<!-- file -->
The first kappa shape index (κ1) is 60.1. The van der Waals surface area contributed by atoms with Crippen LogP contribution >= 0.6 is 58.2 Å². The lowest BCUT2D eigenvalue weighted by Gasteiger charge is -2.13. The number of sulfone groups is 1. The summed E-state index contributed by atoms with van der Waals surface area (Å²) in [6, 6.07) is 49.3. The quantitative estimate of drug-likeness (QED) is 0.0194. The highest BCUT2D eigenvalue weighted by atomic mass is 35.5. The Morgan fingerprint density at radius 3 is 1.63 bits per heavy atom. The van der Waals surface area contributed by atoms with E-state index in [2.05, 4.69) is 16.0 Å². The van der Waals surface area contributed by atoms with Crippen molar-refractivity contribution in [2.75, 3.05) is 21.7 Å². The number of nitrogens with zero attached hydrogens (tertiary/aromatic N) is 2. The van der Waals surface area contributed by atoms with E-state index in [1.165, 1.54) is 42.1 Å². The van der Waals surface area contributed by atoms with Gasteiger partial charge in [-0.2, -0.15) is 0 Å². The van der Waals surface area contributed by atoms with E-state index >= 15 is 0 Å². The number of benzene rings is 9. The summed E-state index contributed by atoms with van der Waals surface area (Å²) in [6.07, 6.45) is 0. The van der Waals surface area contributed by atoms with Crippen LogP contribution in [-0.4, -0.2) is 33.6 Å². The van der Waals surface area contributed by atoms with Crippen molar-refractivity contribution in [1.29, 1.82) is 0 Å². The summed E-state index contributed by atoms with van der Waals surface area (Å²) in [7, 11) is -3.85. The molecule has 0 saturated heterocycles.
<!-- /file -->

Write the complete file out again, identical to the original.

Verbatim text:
The first kappa shape index (κ1) is 60.1. The van der Waals surface area contributed by atoms with Crippen LogP contribution >= 0.6 is 58.2 Å². The lowest BCUT2D eigenvalue weighted by Gasteiger charge is -2.13. The number of sulfone groups is 1. The summed E-state index contributed by atoms with van der Waals surface area (Å²) in [6, 6.07) is 49.3. The quantitative estimate of drug-likeness (QED) is 0.0194. The highest BCUT2D eigenvalue weighted by atomic mass is 35.5. The Morgan fingerprint density at radius 3 is 1.63 bits per heavy atom. The van der Waals surface area contributed by atoms with E-state index in [2.05, 4.69) is 16.0 Å². The van der Waals surface area contributed by atoms with Crippen molar-refractivity contribution in [2.75, 3.05) is 21.7 Å². The number of nitrogens with zero attached hydrogens (tertiary/aromatic N) is 2. The van der Waals surface area contributed by atoms with E-state index in [1.165, 1.54) is 42.1 Å². The van der Waals surface area contributed by atoms with Gasteiger partial charge in [-0.2, -0.15) is 0 Å². The van der Waals surface area contributed by atoms with E-state index >= 15 is 0 Å². The number of benzene rings is 9. The summed E-state index contributed by atoms with van der Waals surface area (Å²) in [6.07, 6.45) is 0. The van der Waals surface area contributed by atoms with Crippen LogP contribution in [-0.4, -0.2) is 33.6 Å². The van der Waals surface area contributed by atoms with Crippen molar-refractivity contribution in [1.29, 1.82) is 0 Å². The summed E-state index contributed by atoms with van der Waals surface area (Å²) in [7, 11) is -3.85. The molecule has 0 saturated heterocycles.